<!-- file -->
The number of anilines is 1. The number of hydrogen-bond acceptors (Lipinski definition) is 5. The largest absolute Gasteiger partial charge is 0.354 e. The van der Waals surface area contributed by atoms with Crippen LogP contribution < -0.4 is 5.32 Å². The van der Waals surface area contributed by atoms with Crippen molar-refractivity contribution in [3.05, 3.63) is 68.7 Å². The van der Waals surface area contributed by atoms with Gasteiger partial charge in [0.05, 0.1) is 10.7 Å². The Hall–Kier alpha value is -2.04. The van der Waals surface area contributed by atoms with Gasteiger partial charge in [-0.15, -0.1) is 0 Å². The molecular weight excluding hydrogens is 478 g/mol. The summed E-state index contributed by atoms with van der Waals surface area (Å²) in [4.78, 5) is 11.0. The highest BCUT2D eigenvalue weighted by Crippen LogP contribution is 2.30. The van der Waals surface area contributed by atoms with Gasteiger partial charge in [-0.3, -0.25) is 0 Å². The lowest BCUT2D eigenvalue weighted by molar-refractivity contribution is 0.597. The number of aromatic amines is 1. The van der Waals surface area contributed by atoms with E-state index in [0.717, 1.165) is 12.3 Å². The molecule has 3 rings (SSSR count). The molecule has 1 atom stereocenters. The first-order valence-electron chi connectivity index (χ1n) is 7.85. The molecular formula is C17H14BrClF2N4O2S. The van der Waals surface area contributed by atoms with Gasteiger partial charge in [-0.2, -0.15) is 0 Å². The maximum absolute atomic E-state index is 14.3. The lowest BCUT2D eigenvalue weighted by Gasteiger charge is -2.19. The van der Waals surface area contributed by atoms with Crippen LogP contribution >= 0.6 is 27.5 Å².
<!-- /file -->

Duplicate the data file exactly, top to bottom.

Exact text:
The number of anilines is 1. The number of hydrogen-bond acceptors (Lipinski definition) is 5. The largest absolute Gasteiger partial charge is 0.354 e. The van der Waals surface area contributed by atoms with Crippen LogP contribution < -0.4 is 5.32 Å². The van der Waals surface area contributed by atoms with Crippen molar-refractivity contribution in [3.05, 3.63) is 68.7 Å². The van der Waals surface area contributed by atoms with Gasteiger partial charge in [0.05, 0.1) is 10.7 Å². The Hall–Kier alpha value is -2.04. The van der Waals surface area contributed by atoms with Gasteiger partial charge in [-0.15, -0.1) is 0 Å². The molecular weight excluding hydrogens is 478 g/mol. The summed E-state index contributed by atoms with van der Waals surface area (Å²) in [4.78, 5) is 11.0. The highest BCUT2D eigenvalue weighted by Crippen LogP contribution is 2.30. The van der Waals surface area contributed by atoms with Gasteiger partial charge in [-0.3, -0.25) is 0 Å². The lowest BCUT2D eigenvalue weighted by molar-refractivity contribution is 0.597. The number of aromatic amines is 1. The van der Waals surface area contributed by atoms with E-state index in [0.717, 1.165) is 12.3 Å². The molecule has 3 rings (SSSR count). The molecule has 1 atom stereocenters. The first-order valence-electron chi connectivity index (χ1n) is 7.85. The molecular formula is C17H14BrClF2N4O2S. The van der Waals surface area contributed by atoms with Gasteiger partial charge in [-0.2, -0.15) is 0 Å². The maximum absolute atomic E-state index is 14.3. The lowest BCUT2D eigenvalue weighted by Gasteiger charge is -2.19. The van der Waals surface area contributed by atoms with Crippen LogP contribution >= 0.6 is 27.5 Å².